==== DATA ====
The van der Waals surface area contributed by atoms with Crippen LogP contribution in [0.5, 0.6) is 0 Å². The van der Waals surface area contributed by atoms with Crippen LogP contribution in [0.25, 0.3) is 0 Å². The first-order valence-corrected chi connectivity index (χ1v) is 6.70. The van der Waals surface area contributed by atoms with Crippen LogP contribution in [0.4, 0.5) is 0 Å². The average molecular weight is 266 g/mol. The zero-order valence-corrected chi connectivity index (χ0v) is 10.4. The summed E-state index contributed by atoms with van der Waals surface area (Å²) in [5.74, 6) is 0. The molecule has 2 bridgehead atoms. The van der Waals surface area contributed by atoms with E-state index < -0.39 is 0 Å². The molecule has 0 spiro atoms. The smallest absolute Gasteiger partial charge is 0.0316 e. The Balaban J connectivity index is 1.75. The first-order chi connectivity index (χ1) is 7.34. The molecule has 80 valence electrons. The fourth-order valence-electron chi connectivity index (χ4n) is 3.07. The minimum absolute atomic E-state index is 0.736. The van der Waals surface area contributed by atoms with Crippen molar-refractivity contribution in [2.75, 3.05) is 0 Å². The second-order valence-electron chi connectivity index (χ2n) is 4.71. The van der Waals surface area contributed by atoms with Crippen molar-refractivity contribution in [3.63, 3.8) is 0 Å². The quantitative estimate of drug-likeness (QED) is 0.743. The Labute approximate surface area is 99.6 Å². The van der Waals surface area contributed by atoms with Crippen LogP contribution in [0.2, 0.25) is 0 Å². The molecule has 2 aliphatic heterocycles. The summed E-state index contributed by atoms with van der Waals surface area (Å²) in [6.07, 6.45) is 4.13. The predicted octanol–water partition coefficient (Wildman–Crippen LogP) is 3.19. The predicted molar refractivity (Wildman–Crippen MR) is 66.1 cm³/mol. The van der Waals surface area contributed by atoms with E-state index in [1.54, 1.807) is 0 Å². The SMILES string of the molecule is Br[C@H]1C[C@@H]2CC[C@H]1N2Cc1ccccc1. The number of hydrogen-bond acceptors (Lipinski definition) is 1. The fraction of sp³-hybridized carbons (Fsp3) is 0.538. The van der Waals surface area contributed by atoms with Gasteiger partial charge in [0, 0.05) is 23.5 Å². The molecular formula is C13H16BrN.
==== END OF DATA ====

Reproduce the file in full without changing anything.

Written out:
The van der Waals surface area contributed by atoms with Crippen LogP contribution in [0.5, 0.6) is 0 Å². The van der Waals surface area contributed by atoms with Crippen LogP contribution in [0.25, 0.3) is 0 Å². The first-order valence-corrected chi connectivity index (χ1v) is 6.70. The van der Waals surface area contributed by atoms with Crippen LogP contribution in [0.4, 0.5) is 0 Å². The average molecular weight is 266 g/mol. The zero-order valence-corrected chi connectivity index (χ0v) is 10.4. The summed E-state index contributed by atoms with van der Waals surface area (Å²) in [5.74, 6) is 0. The molecule has 2 bridgehead atoms. The van der Waals surface area contributed by atoms with E-state index < -0.39 is 0 Å². The molecule has 0 spiro atoms. The smallest absolute Gasteiger partial charge is 0.0316 e. The Balaban J connectivity index is 1.75. The first-order chi connectivity index (χ1) is 7.34. The molecule has 80 valence electrons. The fourth-order valence-electron chi connectivity index (χ4n) is 3.07. The minimum absolute atomic E-state index is 0.736. The van der Waals surface area contributed by atoms with Crippen molar-refractivity contribution in [2.75, 3.05) is 0 Å². The second-order valence-electron chi connectivity index (χ2n) is 4.71. The van der Waals surface area contributed by atoms with Crippen molar-refractivity contribution in [3.63, 3.8) is 0 Å². The quantitative estimate of drug-likeness (QED) is 0.743. The Labute approximate surface area is 99.6 Å². The van der Waals surface area contributed by atoms with Crippen LogP contribution in [0.2, 0.25) is 0 Å². The molecule has 2 aliphatic heterocycles. The summed E-state index contributed by atoms with van der Waals surface area (Å²) in [6.07, 6.45) is 4.13. The predicted octanol–water partition coefficient (Wildman–Crippen LogP) is 3.19. The predicted molar refractivity (Wildman–Crippen MR) is 66.1 cm³/mol. The van der Waals surface area contributed by atoms with E-state index in [1.54, 1.807) is 0 Å². The SMILES string of the molecule is Br[C@H]1C[C@@H]2CC[C@H]1N2Cc1ccccc1. The number of hydrogen-bond acceptors (Lipinski definition) is 1. The fraction of sp³-hybridized carbons (Fsp3) is 0.538. The van der Waals surface area contributed by atoms with Gasteiger partial charge in [0, 0.05) is 23.5 Å². The molecular formula is C13H16BrN.